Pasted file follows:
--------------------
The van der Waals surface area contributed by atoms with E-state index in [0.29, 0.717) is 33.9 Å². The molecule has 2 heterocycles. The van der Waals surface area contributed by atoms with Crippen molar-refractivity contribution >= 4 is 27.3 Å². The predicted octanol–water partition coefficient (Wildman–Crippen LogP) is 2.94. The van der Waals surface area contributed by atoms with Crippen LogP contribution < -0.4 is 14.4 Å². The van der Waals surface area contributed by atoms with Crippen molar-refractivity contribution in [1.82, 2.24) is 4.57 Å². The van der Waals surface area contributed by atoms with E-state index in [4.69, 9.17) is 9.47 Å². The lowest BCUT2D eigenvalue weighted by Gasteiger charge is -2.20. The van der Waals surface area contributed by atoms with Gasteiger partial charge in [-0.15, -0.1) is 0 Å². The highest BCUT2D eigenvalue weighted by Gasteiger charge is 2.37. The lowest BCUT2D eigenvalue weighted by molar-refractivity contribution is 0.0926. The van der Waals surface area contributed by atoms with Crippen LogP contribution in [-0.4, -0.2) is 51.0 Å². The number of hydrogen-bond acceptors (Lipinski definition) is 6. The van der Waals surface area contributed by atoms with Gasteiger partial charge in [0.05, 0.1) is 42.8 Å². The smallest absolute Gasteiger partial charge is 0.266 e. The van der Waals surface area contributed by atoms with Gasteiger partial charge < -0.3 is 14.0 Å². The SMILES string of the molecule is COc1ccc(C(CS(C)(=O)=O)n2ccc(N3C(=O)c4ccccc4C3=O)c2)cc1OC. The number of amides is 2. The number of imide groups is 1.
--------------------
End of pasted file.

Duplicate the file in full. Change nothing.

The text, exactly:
The van der Waals surface area contributed by atoms with E-state index in [0.29, 0.717) is 33.9 Å². The molecule has 2 heterocycles. The van der Waals surface area contributed by atoms with Crippen molar-refractivity contribution >= 4 is 27.3 Å². The predicted octanol–water partition coefficient (Wildman–Crippen LogP) is 2.94. The van der Waals surface area contributed by atoms with Crippen LogP contribution < -0.4 is 14.4 Å². The van der Waals surface area contributed by atoms with Crippen molar-refractivity contribution in [1.82, 2.24) is 4.57 Å². The van der Waals surface area contributed by atoms with E-state index in [4.69, 9.17) is 9.47 Å². The lowest BCUT2D eigenvalue weighted by Gasteiger charge is -2.20. The van der Waals surface area contributed by atoms with Gasteiger partial charge in [-0.15, -0.1) is 0 Å². The highest BCUT2D eigenvalue weighted by Gasteiger charge is 2.37. The lowest BCUT2D eigenvalue weighted by molar-refractivity contribution is 0.0926. The van der Waals surface area contributed by atoms with Crippen LogP contribution in [-0.4, -0.2) is 51.0 Å². The number of hydrogen-bond acceptors (Lipinski definition) is 6. The van der Waals surface area contributed by atoms with Gasteiger partial charge in [0.05, 0.1) is 42.8 Å². The smallest absolute Gasteiger partial charge is 0.266 e. The van der Waals surface area contributed by atoms with Gasteiger partial charge < -0.3 is 14.0 Å². The SMILES string of the molecule is COc1ccc(C(CS(C)(=O)=O)n2ccc(N3C(=O)c4ccccc4C3=O)c2)cc1OC. The number of amides is 2. The number of imide groups is 1.